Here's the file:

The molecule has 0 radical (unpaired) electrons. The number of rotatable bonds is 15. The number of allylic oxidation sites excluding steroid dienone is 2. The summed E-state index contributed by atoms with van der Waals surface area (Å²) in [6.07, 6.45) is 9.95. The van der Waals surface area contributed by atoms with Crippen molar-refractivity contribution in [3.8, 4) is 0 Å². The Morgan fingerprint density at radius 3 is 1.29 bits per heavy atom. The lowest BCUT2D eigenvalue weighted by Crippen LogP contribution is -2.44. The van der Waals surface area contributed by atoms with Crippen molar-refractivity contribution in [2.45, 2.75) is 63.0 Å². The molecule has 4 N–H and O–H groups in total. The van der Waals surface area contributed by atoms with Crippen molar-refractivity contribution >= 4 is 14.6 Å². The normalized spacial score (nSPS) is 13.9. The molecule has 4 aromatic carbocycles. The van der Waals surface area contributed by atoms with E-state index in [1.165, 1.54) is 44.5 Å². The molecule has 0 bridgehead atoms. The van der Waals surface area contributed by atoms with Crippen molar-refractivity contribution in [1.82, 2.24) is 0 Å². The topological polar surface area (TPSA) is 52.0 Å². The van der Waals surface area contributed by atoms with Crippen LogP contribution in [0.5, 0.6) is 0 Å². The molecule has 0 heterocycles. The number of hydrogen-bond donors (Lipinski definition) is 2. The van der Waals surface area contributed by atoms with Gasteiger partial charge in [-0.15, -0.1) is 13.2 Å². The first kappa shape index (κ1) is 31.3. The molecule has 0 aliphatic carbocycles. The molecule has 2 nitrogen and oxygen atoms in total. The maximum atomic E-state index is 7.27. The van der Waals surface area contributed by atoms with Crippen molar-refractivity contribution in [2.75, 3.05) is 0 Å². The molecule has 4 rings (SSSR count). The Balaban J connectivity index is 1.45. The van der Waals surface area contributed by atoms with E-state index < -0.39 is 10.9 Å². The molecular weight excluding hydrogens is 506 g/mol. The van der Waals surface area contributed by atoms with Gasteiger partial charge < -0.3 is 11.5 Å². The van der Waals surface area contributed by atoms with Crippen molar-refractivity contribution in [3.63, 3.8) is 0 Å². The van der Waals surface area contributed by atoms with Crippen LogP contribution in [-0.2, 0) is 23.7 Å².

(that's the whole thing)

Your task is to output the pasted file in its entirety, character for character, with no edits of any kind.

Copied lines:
The molecule has 0 radical (unpaired) electrons. The number of rotatable bonds is 15. The number of allylic oxidation sites excluding steroid dienone is 2. The summed E-state index contributed by atoms with van der Waals surface area (Å²) in [6.07, 6.45) is 9.95. The van der Waals surface area contributed by atoms with Crippen molar-refractivity contribution in [3.8, 4) is 0 Å². The Morgan fingerprint density at radius 3 is 1.29 bits per heavy atom. The lowest BCUT2D eigenvalue weighted by Crippen LogP contribution is -2.44. The van der Waals surface area contributed by atoms with Crippen molar-refractivity contribution in [2.45, 2.75) is 63.0 Å². The molecule has 4 N–H and O–H groups in total. The van der Waals surface area contributed by atoms with Crippen molar-refractivity contribution >= 4 is 14.6 Å². The normalized spacial score (nSPS) is 13.9. The molecule has 4 aromatic carbocycles. The van der Waals surface area contributed by atoms with E-state index in [1.165, 1.54) is 44.5 Å². The molecule has 0 bridgehead atoms. The van der Waals surface area contributed by atoms with Crippen molar-refractivity contribution in [1.82, 2.24) is 0 Å². The topological polar surface area (TPSA) is 52.0 Å². The van der Waals surface area contributed by atoms with Crippen LogP contribution in [0.5, 0.6) is 0 Å². The molecule has 0 heterocycles. The number of hydrogen-bond donors (Lipinski definition) is 2. The van der Waals surface area contributed by atoms with Gasteiger partial charge in [-0.15, -0.1) is 13.2 Å². The first kappa shape index (κ1) is 31.3. The molecule has 0 aliphatic carbocycles. The molecule has 2 nitrogen and oxygen atoms in total. The maximum atomic E-state index is 7.27. The van der Waals surface area contributed by atoms with Crippen molar-refractivity contribution in [2.75, 3.05) is 0 Å². The molecule has 4 rings (SSSR count). The Balaban J connectivity index is 1.45. The van der Waals surface area contributed by atoms with E-state index < -0.39 is 10.9 Å². The molecular weight excluding hydrogens is 506 g/mol. The van der Waals surface area contributed by atoms with Gasteiger partial charge < -0.3 is 11.5 Å². The van der Waals surface area contributed by atoms with Crippen molar-refractivity contribution in [3.63, 3.8) is 0 Å². The van der Waals surface area contributed by atoms with Crippen LogP contribution in [-0.2, 0) is 23.7 Å².